Search

 

Cablegate: Germany: One of Europe's Leading Arms Exporters Sees No

VZCZCXRO5035
RR RUEHAG RUEHAST RUEHDA RUEHDF RUEHFL RUEHIK RUEHKW RUEHLA RUEHLN
RUEHLZ RUEHPOD RUEHROV RUEHSR RUEHVK RUEHYG
DE RUEHRL #0166/01 0421646
ZNR UUUUU ZZH
R 111646Z FEB 08
FM AMEMBASSY BERLIN
TO RUEHC/SECSTATE WASHDC 0410
INFO RUEHNO/USMISSION USNATO 9985
RUEKJCS/SECDEF WASHINGTON DC
RUEHBS/USEU BRUSSELS BE
RUEHZL/EUROPEAN POLITICAL COLLECTIVE
RUCNFRG/FRG COLLECTIVE

UNCLAS SECTION 01 OF 02 BERLIN 000166

SIPDIS

SENSITIVE
SIPDIS

E.O. 12958: N/A
TAGS: PREL MARR PARM GM
SUBJECT: GERMANY: ONE OF EUROPE'S LEADING ARMS EXPORTERS SEES NO
CONFLICT WITH ARMS CONTROL AGENDA


1. (U) Summary: Germany exported 7.7 billion Euros worth of arms in
2006, making it one of the largest arms exporters in the European
Union. Almost half of these sales were to other NATO and EU member
states in support of cooperative multinational projects like the
Eurofighter. But critics point out that a significant portion of
Germany's arms sales -- more than 1 billion Euros worth -- was to
countries that have dubious human rights records or which are
located in unstable regions. German officials insist that Germany
gives due consideration to human rights concerns in its arms export
licensing policy, noting that German policy guidelines are even
stricter than the EU Code of Conduct. Despite the negative media
attention, German policymakers see no contradiction between
Germany's status as a major arms exporter and its foreign policy
positions eschewing the use of military force and prioritizing arms
control. End Summary.

Exports to Countries with "Human Rights Concerns"
--------------------------------------------- -----
2. (SBU) According to the 2006 German Arms Exports Report
(R|stungsexportbericht 2006), Germany exported 7.7 billion Euros
worth of arms in that year, of which 4.2 billion Euros was sold to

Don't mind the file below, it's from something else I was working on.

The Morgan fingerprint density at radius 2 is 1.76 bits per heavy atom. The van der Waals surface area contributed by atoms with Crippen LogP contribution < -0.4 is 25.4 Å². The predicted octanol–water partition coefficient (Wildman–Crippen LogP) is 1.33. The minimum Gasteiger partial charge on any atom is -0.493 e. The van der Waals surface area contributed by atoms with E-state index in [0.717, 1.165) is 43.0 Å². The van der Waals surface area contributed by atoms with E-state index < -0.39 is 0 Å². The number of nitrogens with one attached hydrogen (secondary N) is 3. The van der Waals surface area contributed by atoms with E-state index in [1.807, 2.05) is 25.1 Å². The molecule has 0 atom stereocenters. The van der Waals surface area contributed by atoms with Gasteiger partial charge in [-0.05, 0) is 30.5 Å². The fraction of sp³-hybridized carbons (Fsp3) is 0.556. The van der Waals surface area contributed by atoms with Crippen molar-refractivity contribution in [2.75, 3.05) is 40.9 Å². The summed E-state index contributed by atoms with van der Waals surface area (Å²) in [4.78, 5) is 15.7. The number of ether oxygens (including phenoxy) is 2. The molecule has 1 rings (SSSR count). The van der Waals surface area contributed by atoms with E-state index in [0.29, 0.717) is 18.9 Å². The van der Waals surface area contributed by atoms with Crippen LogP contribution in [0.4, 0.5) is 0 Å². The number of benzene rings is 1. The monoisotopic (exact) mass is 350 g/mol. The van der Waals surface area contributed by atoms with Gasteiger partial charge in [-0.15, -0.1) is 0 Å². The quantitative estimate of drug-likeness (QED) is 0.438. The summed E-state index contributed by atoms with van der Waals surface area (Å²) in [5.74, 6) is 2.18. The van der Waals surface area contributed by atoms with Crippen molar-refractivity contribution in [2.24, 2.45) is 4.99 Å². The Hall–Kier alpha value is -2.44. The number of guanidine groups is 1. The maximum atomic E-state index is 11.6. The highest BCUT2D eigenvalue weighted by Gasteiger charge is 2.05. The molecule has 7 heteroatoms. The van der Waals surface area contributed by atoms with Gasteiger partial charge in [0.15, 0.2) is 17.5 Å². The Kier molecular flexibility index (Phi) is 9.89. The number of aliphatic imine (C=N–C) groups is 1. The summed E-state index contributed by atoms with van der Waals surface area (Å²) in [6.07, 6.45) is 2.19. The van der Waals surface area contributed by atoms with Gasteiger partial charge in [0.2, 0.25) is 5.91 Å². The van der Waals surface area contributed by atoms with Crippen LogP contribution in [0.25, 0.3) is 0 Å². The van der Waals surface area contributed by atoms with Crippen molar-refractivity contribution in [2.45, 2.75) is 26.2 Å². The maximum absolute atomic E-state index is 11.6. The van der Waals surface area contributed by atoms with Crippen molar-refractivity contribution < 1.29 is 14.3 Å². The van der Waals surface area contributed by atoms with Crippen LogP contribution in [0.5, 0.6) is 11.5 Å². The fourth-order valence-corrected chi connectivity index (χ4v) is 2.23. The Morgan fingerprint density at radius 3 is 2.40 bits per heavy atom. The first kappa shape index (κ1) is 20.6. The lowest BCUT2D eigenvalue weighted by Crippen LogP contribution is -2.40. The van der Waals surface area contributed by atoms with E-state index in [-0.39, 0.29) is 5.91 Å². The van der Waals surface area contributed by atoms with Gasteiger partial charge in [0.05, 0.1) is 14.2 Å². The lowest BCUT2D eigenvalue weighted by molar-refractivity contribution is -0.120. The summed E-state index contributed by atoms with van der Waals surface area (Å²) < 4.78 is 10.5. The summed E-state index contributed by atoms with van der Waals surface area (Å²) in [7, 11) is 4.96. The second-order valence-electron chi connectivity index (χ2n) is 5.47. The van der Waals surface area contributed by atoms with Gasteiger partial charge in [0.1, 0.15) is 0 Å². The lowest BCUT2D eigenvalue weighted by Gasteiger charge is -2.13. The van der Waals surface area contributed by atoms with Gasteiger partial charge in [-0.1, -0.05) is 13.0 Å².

non-allied (NATO, EU, and the "like-minded" group of Australia, New
Zealand, Japan and Switzerland) nations. This makes Germany the
leading arms exporter in the EU and the sixth largest arms exporter
in the world according to some statistical measures. The German
media has criticized the government's arms export record for
delivering arms to countries with dubious human rights records or
countries that are situated in unstable regions where arms imports
could stimulate armed conflicts. Of course, a number of the
countries listed as "problematic" by the media were key allies in
the fight against terror. German media and human rights NGOs
criticized, for example, arms exports to nations such as Israel,
Egypt, Indonesia, Saudi Arabia, Turkey and the United Arab
Emirates.

3. (SBU) German Economics Ministry officials note the media
controversy was, in part, provoked by media interpretation of arms
export statistics compiled by the Stockholm International Peace
Research Institute (SIPRI), which calculate the "strategic value" of
arms exports, rather than their actual financial value. Ministry
officials stress that human rights considerations play a key role in
arms export licensing decisions. License requests for exports to
non-EU and non-NATO countries are decided on a case-by-case basis,
using both the EU Code of Conduct and "even stricter" German policy
guidelines. In difficult cases, the Economics Ministry seeks policy
guidance from the MFA.

4. (SBU) Economics Ministry officials indicate that Pakistan remains
a major concern, noting that arms exports (and dual-use exports) to
Pakistan have been suspended -- and all export licensing decisions
deferred -- pending the results of parliamentary elections. Even
after the elections, human rights considerations may prompt the
Ministry to maintain the suspension. Ministry officials hastened to
add that the German Government would also factor into its
decision-making both counterterrorism concerns and Pakistan's
importance as a strategic partner. Economics Ministry officials
also note the "necessity" of using arms sales to build a closer
strategic partnership with India.

5. (SBU) Although the German Government does not unilaterally impose
arms embargoes, Ministry officials claim that Germany generally
adopts a stricter interpretation of UN and EU embargoes than other
EU member states. For instance, German implementation of the EU's
embargo on arms sales to China restricts the entire range of
Wassenaar-listed munitions, going far beyond the EU embargo on sales
of lethal weapons and open platforms. Ministry officials speculated
that, even if the EU embargo were lifted, the German Government
would not permit exports of arms to China.

Individual- vs. Blanket-Approval
---------------------------------
6. (U) Germany's arms export report distinguishes between
individually-approved arms exports (Einzelausfuhr-genehmigungen) and
blanket-approval items (Sammelausfuhr-genehmigungen). The first
category (4.2 billion Euros in 2006; 4.2 billion in 2005; 3.8
billion in 2004) requires German government approval for the export
of every individual item. Blanket-approval items (3.5 billion Euros
in 2006; 2 billion in 2005; 2.4 billion in 2004) are only allowed